For a former penal colony in the remote backwaters of the British Empire, Australia has done remarkably well for itself. Consistently ranked in the top tier by virtually every international quality of life yardstick, this desert continent with an economy that, up until a century ago, was overwhelmingly dominated by wool production, has gone far towards making itself one of the most attractive places on earth for visitors and immigrants alike—thanks to its enviable climate, awe-inspiring landscape, laid-back lifestyle and booming economy. Moreover, Australia’s vast reserves of natural resources and thriving agricultural sector have made the once isolated continent a crucial trade partner for resourcehungry economies such as Japan, South Korea and China.
Relations with Japan have proven to be particularly vigorous. The decade following the two countries signing of the Basic Treaty of Friendship and Cooperation in 1976, saw Australia emerge as Japan’s single largest source of regional imports, which, coupled with thriving tourism and property investment succeeded in generating an ‘Australia boom’ in Japan. While this boom has shown signs of receding in recent years, Australia’s image remains overwhelmingly positive in Japan. Expatriate Australians, representing industries ranging from minerals to beef, and wine to investment banking, continue to expand their presence in Japan, suggesting the emergence of a warm symbiotic relationship between the two countries.
Given the country’s far-reaching presence in the Asia-Pacific region and its vital importance to Japan as a trade partner, it would be surprising if the ‘land down under’ hadn’t established a firm financial foothold on Japanese shores, and indeed a handful of antipodean banks have flourished here. None, however, have achieved as prominent a presence in Japan as the National Australia Bank (NAB), which established a representative office in Tokyo way back in 1969 and a branch office in 1985, (just ahead of the Bubble Economy of the late 1980s, which saw Japanese investment in Australia, and in Gold Coast real estate in particular, shoot through the ceiling). Since then, NAB has served as Australia’s leading financial bridgehead in Japan, and with the recent Australia boom the venerable banking group that encompasses NAB and its life insurance affiliate MLC, the Bank of New Zealand, Clydesdale and Yorkshire Bank in the United Kingdom, and Great Western in the USA, has succeeded in developing a wide base of diverse clients, including Japanese, expatriate Australians, and others.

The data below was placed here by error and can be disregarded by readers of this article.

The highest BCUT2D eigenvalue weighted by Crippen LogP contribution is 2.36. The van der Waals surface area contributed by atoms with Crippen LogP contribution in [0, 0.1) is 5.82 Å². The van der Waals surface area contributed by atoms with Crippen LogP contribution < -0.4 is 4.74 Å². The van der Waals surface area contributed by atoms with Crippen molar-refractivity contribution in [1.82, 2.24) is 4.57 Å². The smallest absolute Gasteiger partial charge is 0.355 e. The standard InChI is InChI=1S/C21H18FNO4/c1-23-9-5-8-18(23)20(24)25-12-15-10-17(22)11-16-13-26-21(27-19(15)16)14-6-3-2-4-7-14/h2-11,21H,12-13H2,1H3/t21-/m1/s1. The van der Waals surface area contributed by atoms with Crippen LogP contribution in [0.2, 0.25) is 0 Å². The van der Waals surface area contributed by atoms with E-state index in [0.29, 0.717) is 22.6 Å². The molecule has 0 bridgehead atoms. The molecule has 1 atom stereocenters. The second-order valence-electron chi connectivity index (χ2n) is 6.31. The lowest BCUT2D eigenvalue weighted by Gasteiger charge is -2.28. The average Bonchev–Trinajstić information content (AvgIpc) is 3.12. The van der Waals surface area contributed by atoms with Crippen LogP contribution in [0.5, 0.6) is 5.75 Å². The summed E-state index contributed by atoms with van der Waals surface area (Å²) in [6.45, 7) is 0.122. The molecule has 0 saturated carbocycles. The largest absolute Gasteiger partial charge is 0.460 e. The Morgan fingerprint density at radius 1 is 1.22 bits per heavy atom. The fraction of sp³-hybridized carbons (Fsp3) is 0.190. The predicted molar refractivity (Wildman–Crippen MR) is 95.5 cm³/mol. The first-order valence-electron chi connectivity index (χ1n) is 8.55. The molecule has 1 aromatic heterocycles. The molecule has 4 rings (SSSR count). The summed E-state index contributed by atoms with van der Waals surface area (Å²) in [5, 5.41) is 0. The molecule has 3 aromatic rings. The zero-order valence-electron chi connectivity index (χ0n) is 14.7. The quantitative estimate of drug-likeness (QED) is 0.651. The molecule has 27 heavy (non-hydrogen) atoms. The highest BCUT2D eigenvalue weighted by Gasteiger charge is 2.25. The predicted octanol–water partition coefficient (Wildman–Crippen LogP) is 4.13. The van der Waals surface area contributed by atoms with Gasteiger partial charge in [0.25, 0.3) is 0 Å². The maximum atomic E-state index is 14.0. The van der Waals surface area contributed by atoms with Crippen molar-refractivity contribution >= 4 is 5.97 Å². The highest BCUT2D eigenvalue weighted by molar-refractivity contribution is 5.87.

“Every person has a connection to a certain place,” Story explains.
“If it’s a market that you know and you have good information,
investing in property is pretty straightforward.”
Currently the Australian face for NAB’s operations is Dr. Greg Story, a 24-year veteran of Japan. Story, is a former senior executive for Shinsei Bank, one time Country Manager for the Australian Trade Commission’s sales and marketing operations, and one of Japan’s most prominent Australians. In Story’s opinion, the Japanese honeymooner tourism boom has now become a thing of the past, but the climate that it created still remains. “Japan is a land of fads, and the honeymooner boom has peaked,” asserts Story, the Brisbane native who joined NAB in July of last year. “However, the basic attraction is still there, Japanese people really love Australia, especially the Gold Coast area.”
As Australia’s preeminent financial presence in Japan, the NAB Group serves a wide range of roles for its diverse client base, and is consistently looking to expand the range of its services. “Basically, we have three primary client bases,” explains Story. “First of all we have Japanese consumers who want to receive high interest rate returns with term deposits in different currencies, which entail currency risk. Secondly we cater to expats who want access to yen loans in order to buy property in Australia, as well as in New Zealand and the UK. Lastly, we also cater to Japanese clients who want to buy property or invest overseas.” Story also notes that NAB provides a number of important services to expatriate Australians and New Zealanders, including facilitating money transfers home.
While NAB Japan does not yet offer a wide range of financial products such as mutual funds, annuities and structured deposits, Story hopes to see an expansion of the products offered. “We have excellent customers and first rate products,” he asserts. “Our job is to get a better message out there and develop more and better products that fit our customers’ evolving needs.”
As for the overseas property market, Story hesitates to label any particular region as ‘hot’ or not, although he notes that Australia remains a very popular market, the UK a challenging one, and New Zealand maintains a small but steady market. “Every person has a connection to a certain place,” he explains. “If it’s a market that you know and you have good information, investing in property is pretty straightforward. At NAB in Japan, we make the funding component happen.”
The Australia tourist boom may indeed have peaked, but interest in the country remains very high in Japan, and, as Story notes, many Japanese—particularly those approaching retirement age—consider the country an attractive escape from their crowded homeland, creating a niche business for his financial group. Moreover, while the Australian government has, in recent years, begun gravitating towards emerging Asian markets such as China and India, the Australian presence in Japanese corporate and financial circles continues to expand and diversify, and as such, demand for NAB’s services will invariably continue to increase.
National Australia Bank and Overseas Property Finance,
Chuo-ku, Tokyo, 103-0022.
Tel: 03-3241-8923, Fax: 03-3241-8951
Email: [email protected] or [email protected]